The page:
An IP ownership dispute is not something to be taken lightly.

Any hint of a question mark over the ownership of your operating IP is something that should be taken very seriously, and investigated and resolved.

As past experience highlights, the lesson is overwhelmingly that festering ownership disputes only become more problematic over time.

An early screening question for any investor is "Do you own your IP?" Anything other than rock solid ownership will be an automatic pass. This applies not just to investors but any due diligence activity that takes in IP. This is simply because questions over ownership are relatively common, and also the consequences can be significant.

My company's a startup, IP ownership is not a worry

A bit of wisdom courtesy of Guy Kawasaki, from a short piece entitled How to Keep your Startup Simple. Though he is talking about startups, the same goes for any tech company uninterested in absorbing big dollar lawsuits:

“A startup should unequivocally own or unequivocally have licensed its intellectual property. This means that there are no lawsuits, or any risk of lawsuits, by former employers and no charges that the intellectual property infringes on someone’s patents. Also, the intellectual property and licenses should belong to the startup, not the founders. This is because you never want a situation where a disgruntled founder leaves the startup and takes the intellectual property with him — crippling the startup.”

Well, of course my company owns all its IP!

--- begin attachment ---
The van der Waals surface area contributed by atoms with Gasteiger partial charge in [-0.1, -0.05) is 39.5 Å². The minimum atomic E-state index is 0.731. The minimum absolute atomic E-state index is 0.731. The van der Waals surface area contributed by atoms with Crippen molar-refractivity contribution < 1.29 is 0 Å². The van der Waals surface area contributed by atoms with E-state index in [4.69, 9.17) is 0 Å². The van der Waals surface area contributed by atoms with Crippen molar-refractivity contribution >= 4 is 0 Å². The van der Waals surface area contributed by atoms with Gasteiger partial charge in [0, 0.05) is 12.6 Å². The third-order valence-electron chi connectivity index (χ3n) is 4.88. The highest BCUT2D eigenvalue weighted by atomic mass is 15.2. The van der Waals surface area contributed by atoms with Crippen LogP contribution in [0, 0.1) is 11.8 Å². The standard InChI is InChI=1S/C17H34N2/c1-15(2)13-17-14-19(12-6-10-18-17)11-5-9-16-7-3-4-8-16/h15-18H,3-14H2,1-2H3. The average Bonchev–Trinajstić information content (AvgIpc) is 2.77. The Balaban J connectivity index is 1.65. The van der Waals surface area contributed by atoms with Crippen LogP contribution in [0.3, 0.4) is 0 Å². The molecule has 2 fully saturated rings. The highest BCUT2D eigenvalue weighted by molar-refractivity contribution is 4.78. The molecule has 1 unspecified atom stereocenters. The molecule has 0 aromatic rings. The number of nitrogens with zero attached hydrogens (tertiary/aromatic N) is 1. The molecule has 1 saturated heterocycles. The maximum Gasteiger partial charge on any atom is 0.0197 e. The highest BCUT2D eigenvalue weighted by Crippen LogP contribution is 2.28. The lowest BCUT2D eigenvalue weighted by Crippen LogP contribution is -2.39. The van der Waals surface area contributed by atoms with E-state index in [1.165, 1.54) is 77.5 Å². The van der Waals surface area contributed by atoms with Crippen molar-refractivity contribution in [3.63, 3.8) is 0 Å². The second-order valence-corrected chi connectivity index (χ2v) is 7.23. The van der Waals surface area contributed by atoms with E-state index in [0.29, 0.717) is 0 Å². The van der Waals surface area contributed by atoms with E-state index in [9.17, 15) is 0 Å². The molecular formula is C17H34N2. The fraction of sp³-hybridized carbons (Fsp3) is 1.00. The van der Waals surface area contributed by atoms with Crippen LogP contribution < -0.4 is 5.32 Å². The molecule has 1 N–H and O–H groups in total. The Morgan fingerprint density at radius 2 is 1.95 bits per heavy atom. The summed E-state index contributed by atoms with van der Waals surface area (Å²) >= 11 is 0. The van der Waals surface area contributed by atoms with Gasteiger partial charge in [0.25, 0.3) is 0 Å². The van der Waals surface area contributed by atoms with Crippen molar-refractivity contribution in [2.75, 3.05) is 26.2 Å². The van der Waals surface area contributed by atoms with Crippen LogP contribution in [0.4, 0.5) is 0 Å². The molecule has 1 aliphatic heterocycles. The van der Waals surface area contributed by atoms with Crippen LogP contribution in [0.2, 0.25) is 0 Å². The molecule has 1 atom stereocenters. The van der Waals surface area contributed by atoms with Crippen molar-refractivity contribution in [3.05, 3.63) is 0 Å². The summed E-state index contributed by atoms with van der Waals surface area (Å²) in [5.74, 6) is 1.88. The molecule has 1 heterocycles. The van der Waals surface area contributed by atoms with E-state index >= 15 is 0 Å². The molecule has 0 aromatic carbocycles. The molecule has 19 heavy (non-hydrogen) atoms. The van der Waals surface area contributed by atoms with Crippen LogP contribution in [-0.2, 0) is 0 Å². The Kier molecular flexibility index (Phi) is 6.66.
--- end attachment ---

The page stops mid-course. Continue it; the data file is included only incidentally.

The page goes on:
A sunny, optimistic glass half-full attitude is a wonderful thing. Here, you need to be the opposite though. Naturally, and of course you think you own the IP you think you own.

A critical investigation into IP ownership is a cold-blooded risk assessment around who else may make a competing claim to that ownership. The claim need only be plausible for it to be potential headache — and the more at stake, the more likely tenuous claims become. Also, this is something that can easily spook investors or potential acquirers.

So what are the red flags that bear investigating?

Checklist for IP ownership red flags

A six-point checklist represents possible areas that can represent areas where IP ownership leakage can occur.

Former employers of your employees

Senior employees or any technical staff that bring or generate important IP are in the spotlight here. The issue is that the former employer may claim ownership of the IP that you thought your company owned. New staff are often taken on precisely because of their proven skill or experience in the same field, and if critical work overlaps it can be problematic. Similar issues apply to former directors or other senior officers associated with other companies, as well as yourself of course.

Joint-venture agreements

Commercial agreements around technology projects can sometimes be surprisingly open-ended around who owns the resulting project IP. Even when such agreements are carefully scoped and detailed on IP, what happens with unanticipated or out-of-scope outcomes? This is when things can get hot.